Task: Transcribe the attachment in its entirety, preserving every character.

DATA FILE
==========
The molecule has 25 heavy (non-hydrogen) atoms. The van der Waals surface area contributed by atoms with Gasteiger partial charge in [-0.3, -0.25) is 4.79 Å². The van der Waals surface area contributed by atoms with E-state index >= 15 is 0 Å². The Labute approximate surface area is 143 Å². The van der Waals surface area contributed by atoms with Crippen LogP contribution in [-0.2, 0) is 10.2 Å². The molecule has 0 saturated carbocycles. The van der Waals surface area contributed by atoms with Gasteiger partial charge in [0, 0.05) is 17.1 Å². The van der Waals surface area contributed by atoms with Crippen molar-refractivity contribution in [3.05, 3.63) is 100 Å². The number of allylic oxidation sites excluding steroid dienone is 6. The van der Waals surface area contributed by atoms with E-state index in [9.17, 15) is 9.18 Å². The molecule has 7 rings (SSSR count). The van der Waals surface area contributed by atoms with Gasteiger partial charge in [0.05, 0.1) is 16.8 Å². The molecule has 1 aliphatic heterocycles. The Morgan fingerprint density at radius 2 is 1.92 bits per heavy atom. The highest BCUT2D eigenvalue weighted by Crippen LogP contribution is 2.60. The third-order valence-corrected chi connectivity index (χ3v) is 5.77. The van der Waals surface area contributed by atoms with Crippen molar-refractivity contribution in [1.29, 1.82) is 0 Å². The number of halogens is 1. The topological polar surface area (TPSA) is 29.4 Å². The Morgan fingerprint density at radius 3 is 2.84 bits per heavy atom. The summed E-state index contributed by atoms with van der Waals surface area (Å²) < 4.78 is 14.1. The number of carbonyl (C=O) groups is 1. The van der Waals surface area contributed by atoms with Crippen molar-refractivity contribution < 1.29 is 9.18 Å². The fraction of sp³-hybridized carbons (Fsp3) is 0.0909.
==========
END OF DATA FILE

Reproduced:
The molecule has 25 heavy (non-hydrogen) atoms. The van der Waals surface area contributed by atoms with Gasteiger partial charge in [-0.3, -0.25) is 4.79 Å². The van der Waals surface area contributed by atoms with E-state index >= 15 is 0 Å². The Labute approximate surface area is 143 Å². The van der Waals surface area contributed by atoms with Crippen LogP contribution in [-0.2, 0) is 10.2 Å². The molecule has 0 saturated carbocycles. The van der Waals surface area contributed by atoms with Gasteiger partial charge in [0, 0.05) is 17.1 Å². The van der Waals surface area contributed by atoms with Crippen molar-refractivity contribution in [3.05, 3.63) is 100 Å². The number of allylic oxidation sites excluding steroid dienone is 6. The van der Waals surface area contributed by atoms with E-state index in [9.17, 15) is 9.18 Å². The molecule has 7 rings (SSSR count). The van der Waals surface area contributed by atoms with Gasteiger partial charge in [0.05, 0.1) is 16.8 Å². The molecule has 1 aliphatic heterocycles. The Morgan fingerprint density at radius 2 is 1.92 bits per heavy atom. The highest BCUT2D eigenvalue weighted by Crippen LogP contribution is 2.60. The third-order valence-corrected chi connectivity index (χ3v) is 5.77. The van der Waals surface area contributed by atoms with Crippen molar-refractivity contribution in [1.29, 1.82) is 0 Å². The number of halogens is 1. The topological polar surface area (TPSA) is 29.4 Å². The Morgan fingerprint density at radius 3 is 2.84 bits per heavy atom. The summed E-state index contributed by atoms with van der Waals surface area (Å²) < 4.78 is 14.1. The number of carbonyl (C=O) groups is 1. The van der Waals surface area contributed by atoms with Crippen molar-refractivity contribution < 1.29 is 9.18 Å². The fraction of sp³-hybridized carbons (Fsp3) is 0.0909.